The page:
Observers said they weren't sure why the state trended more Democratic. McDaniel said Republican voters may have stayed away, realizing Romney was safely ahead. Brandon Payne, executive director of the Mississippi Republican Party, noted a U.S. Senate race between Roger Wicker and former Gov. Ronnie Musgrove helped draw people to the polls in 2008.
Also unclear is whether a better Democratic showing means Mississippi could become winnable for Democrats.
Some analysts have pointed to Georgia as the next North Carolina, a once solidly Republican state that becomes a battleground. Romney's 53 percent to 45 percent margin in Georgia was close to his 55-44 margin in Mississippi.
"I think the demographics of Mississippi have changed faster than people have recognized," said Derrick Johnson, state president of the Mississippi NAACP. "I think sooner than people realize, it's going to be in play in national politics."
But Mississippi's voters are among the most racially polarized in the country. Only about 1 in 10 white Mississippi voters chose Obama Tuesday, while more than 9 in 10 black voters backed the president.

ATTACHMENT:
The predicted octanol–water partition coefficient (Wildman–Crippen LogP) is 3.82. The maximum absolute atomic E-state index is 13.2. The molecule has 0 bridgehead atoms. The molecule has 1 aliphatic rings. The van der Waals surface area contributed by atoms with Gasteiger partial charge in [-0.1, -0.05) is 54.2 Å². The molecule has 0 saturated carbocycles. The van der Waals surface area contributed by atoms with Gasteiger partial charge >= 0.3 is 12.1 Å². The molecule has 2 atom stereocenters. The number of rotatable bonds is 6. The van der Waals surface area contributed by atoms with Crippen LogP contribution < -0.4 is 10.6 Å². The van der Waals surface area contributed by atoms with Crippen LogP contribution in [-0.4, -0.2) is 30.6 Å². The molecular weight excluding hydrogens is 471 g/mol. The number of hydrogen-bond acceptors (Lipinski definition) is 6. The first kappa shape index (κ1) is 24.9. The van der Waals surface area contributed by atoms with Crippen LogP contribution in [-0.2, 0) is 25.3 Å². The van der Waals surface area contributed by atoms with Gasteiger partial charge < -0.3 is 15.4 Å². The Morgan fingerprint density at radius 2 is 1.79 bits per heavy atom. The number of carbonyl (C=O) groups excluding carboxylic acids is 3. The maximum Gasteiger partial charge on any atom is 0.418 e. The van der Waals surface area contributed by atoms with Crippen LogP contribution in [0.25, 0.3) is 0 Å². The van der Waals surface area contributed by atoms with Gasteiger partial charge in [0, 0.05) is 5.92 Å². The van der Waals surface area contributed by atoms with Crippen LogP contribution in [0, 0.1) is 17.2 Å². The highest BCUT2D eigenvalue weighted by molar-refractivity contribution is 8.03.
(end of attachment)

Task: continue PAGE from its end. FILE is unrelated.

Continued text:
The share of black Mississippians is slowly rising. But if racial and party identification remain synonymous in Mississippi, it could be a long time before a Democrat carries the state's six electoral votes.
Political analysts commonly say a Democrat starts with 40 percent of the vote, thanks to black voters. "It's getting the other 10 percent that's the challenge," Wiseman said
Pointing to Republican domination among state officeholders and increasing success among local officials, Payne said he's "confident" in the GOP's future.
"I still think that we will continue to win elections," he said.
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